“The virus knows no borders” said the UK Prime Minister when asked about the threat of EU export restrictions on COVID vaccines. There was an immediate echo of an often repeated mantra in cyber security, that “Cyber is borderless”.
Even cyber criminals use the existence of borders to their advantage. To hide their activities or to launch them from states which aren’t going to investigate or prosecute. A co-ordinated response to the cyber threat needs to understand that borders really do exist. With the support of their trade association, UK Finance, the financial industry has formed the Financial Sector Cyber Collaboration Centre. They use the UK NCSC’s CiSP (Cyber Security Information Sharing Partnership) to collaborate, but understand that there are borders and boundaries. Boundaries in what private companies are prepared to share about threats to their own operations; boundaries to the circle of trusted individuals they are prepared to share that information with; and for government, limits to whom they can share information derived from signals intelligence with.
The WannaCry ransomware attack was the moment when CiSP came into its own. Private sector contributions dwarfed even those made by the NCSC. WannaCry particularly affected the UK’s NHS with appointments, surgery and clinics all seriously impacted. The scale of the impact on the NHS was perhaps unlike anything we have seen until the pandemic. Our ongoing response to the pandemic has reinforced how important it is for a societal response, with each sector having an essential role to play.
The private response
It is the private sector which has delivered extremely effective vaccines in record time. It has partly been able to do that by a willingness to share information in an unprecedented way. The UK has offered expertise in genome sequencing to those countries which don’t have the capability and was the largest contributor to the COVAX scheme, until the US involvement, which ensures global access to vaccines.
The UK was the first to approve and administer the vaccines. They were the result of years of fundamental research and the ability of the pharmaceutical industry to rapidly design, trial and deliver vaccines at scale.
Can you imagine how much harder things would have been if the pandemic had hit as recently as the 1980s? Before internet connections or computers at home? The way the private sector adapted people working, learning, shopping and being entertained at home is extraordinary.
But the pandemic has uncovered other “boundaries”. Divisions which affect our security and which both public and private sectors have a role to play in bridging.
It is shameful that, almost a year on, there are still young people who are unable to learn from home. There is a marked divide with private education having delivered mostly a full curriculum every day during lockdown and some state schools not providing any online learning at all.
In order to be resilient to future threats our young people need get the education required. Without this, our best Universities can’t continue fundamental research which resulted in the vaccines being available in record time. Young adults need to be able to contribute as informed and educated citizens, to separate fact from fiction, so that they are equipped to deal with dangerous hoaxes, likes those about the virus or the vaccine.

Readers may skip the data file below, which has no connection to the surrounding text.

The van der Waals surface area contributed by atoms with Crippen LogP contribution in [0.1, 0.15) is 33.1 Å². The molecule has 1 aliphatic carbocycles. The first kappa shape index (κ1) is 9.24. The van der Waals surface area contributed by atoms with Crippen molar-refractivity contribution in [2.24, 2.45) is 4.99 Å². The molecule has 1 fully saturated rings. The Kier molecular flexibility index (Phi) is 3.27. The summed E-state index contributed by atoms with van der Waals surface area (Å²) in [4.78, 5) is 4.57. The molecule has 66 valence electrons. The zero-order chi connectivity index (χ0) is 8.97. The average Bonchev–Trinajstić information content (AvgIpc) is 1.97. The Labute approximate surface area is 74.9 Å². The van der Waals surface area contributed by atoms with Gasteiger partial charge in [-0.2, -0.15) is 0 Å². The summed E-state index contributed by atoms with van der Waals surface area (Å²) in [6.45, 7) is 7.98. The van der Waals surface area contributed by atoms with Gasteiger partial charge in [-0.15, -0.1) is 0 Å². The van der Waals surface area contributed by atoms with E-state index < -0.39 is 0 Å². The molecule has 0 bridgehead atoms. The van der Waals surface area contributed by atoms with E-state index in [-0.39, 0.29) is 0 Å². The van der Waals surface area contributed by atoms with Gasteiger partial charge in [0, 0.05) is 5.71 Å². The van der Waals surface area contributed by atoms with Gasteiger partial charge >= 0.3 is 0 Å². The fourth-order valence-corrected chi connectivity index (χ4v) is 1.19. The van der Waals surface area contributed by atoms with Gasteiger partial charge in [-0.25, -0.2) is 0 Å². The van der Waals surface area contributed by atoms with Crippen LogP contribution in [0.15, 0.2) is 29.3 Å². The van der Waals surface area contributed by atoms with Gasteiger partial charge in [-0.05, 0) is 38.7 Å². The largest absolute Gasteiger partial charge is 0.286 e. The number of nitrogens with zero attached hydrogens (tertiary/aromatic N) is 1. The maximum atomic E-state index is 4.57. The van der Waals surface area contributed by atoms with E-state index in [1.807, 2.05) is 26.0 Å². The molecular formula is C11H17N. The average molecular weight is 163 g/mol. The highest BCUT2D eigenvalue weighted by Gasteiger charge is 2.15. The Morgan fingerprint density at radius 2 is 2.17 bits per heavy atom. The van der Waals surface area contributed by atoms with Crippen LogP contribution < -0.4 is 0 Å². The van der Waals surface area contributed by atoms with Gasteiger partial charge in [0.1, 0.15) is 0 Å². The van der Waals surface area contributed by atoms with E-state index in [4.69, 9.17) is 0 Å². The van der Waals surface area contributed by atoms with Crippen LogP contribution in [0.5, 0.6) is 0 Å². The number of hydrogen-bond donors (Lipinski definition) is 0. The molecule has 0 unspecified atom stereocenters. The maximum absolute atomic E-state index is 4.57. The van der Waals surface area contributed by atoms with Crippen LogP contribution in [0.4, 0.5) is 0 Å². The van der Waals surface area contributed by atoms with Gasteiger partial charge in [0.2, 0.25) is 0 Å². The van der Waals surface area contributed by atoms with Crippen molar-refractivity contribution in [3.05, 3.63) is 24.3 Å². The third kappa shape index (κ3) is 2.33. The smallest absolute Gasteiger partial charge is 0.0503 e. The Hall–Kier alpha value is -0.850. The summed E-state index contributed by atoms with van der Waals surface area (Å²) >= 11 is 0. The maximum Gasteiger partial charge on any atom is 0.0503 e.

So what for the future?
We have seen how rapidly criminals have been able to pivot throughout the course of the pandemic. But with so many more internet connected devices being shipped out to homes, we are opening up new security concerns. For example, we have already seen a horrifying growth in child abuse and sexual exploitation material online.
This is where the private sector need to step up. Similar to how we are reliant on the private sector to deliver the reliable internet connectivity and devices, we need a private sector to ensure that devices are secure by design. We can’t expect homes receiving laptops for the first time to understand the need to patch, use safe passwords, or implement other cyber hygiene practices. The likes of Barclay’s Digital Eagles are exemplary in how the private sector can support here. But it will be down to building and delivering personal devices, routers etc. which are secure in the first place.
We have ensured that schools remain open as a safe space for vulnerable children and the children of key workers. But we need to ensure that online is also a ‘safe space’ for them.
The final word on borders
We can’t afford to act like these divides don’t exist. For our own collective security, we need to continue to cooperate, working across those borders, cyber or not.
I will leave the last word to the Archbishop of Canterbury. In a message that echoes for cyber as much as it does in the face of the pandemic: “This virus will not be defeated anywhere, until it is defeated everywhere.”
Adapted from “Intelligence and Early Warning – Integrated Working for Better Effect”. Chaired by Chris Inglis, former Deputy Director NSA in conversation with Sir David Omand, former Director GCHQ. This talk was delivered by Stuart Murdoch on the 28th January 2021 as part of the Twelfth Cityforum Cyber Security Summit, sponsored by Surevine.